Throwback Thursday: Counting Down to The Church Alive.

Salt + Light producer Cheridan Sanders recounts her experience working alongside producer Sebastian Gomes as they prepare to launch The Church Alive, a television series dedicated to #TheNewEvangelization. Read Cheridan’s experience  below: 

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When we sat down to write The Church Alive series, Sebastian Gomes and I considered the state of affairs inside and outside the Church. Presumably, if we were going to evangelize we’d have to understand what’s going on. Needless to say, I quickly realized this ‘New Evangelization’ was a topic of gargantuan proportions. But as is the case with all things Catholic, we’re rarely (actually never) left without the resources to meet the challenge.  After 2,000 years of existence there is hardly a question that hasn’t already been tackled by men and women considerably holier and more intelligent. That said, the help we needed was right there in front of us. Literally.

Let me explain. For those of you who haven’t had the privilege of working with Sebastian aka ‘Prof. Gomes’, there is one thing you should know.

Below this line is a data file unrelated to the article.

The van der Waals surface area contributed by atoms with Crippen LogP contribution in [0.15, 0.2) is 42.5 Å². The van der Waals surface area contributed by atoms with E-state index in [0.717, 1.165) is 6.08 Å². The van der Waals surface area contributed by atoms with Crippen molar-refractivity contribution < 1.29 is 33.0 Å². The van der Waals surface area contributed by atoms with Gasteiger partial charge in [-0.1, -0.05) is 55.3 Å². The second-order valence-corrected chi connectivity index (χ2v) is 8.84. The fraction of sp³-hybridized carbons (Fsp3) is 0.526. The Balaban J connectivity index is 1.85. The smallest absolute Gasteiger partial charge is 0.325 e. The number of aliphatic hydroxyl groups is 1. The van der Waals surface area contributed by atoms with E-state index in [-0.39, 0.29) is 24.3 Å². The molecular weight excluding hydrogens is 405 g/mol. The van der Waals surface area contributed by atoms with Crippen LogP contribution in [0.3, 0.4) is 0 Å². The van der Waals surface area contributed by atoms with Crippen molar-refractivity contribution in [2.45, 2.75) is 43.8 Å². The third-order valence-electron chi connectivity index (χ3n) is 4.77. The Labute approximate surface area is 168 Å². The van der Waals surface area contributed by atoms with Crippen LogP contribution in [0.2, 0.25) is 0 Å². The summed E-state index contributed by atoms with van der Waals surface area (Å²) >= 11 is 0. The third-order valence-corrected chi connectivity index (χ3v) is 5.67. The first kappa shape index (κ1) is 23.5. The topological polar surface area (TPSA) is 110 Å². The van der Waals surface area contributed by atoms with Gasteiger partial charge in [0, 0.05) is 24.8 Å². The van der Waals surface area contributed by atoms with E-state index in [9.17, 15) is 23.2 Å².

There are few things, no scratch that, there is nothing that Sebastian loves to talk about more than theSecond Vatican Council.   I do not exaggerate when I say that he has no less than three hard copies of the The Second Vatican Council documents (with notes and commentaries) on his desk see, Exhibit 1 below. And he reads them often, and out-loud to anyone within earshot. Eccentric? Maybe. Enlightening? Definitely.

Exhibit A. 

Vatican Council Sebastian

OK, so there aren’t three copies pictured here, but that’s only because Sebastian is out of the office and he always carries one set with him at all times.

 

So that’s what I mean when I say that the resources were right there in front of us: they were on Sebastian’s desk.

My point is, I’ve studied these documents at university but they weren’t exactly bedtime reading for me. Obviously I didn’t fully appreciate their value. Although I’m sure I’m not alone in making that mistake. All kidding aside, I insist that you read these. They really are all that and a bag of chips. But don’t take my word for it, take Pope Benedict’s who said they are the “Magna Carta” for the Church today.

The Church Alive is our modest attempt to share with you some the treasures found within the documents of the Second Vatican Council and we’ve published a 75 page study guide to accompany the series, so you too can benefit from all of Sebastian’s bedtime reading, ahem, I mean research. And for fun, remember this?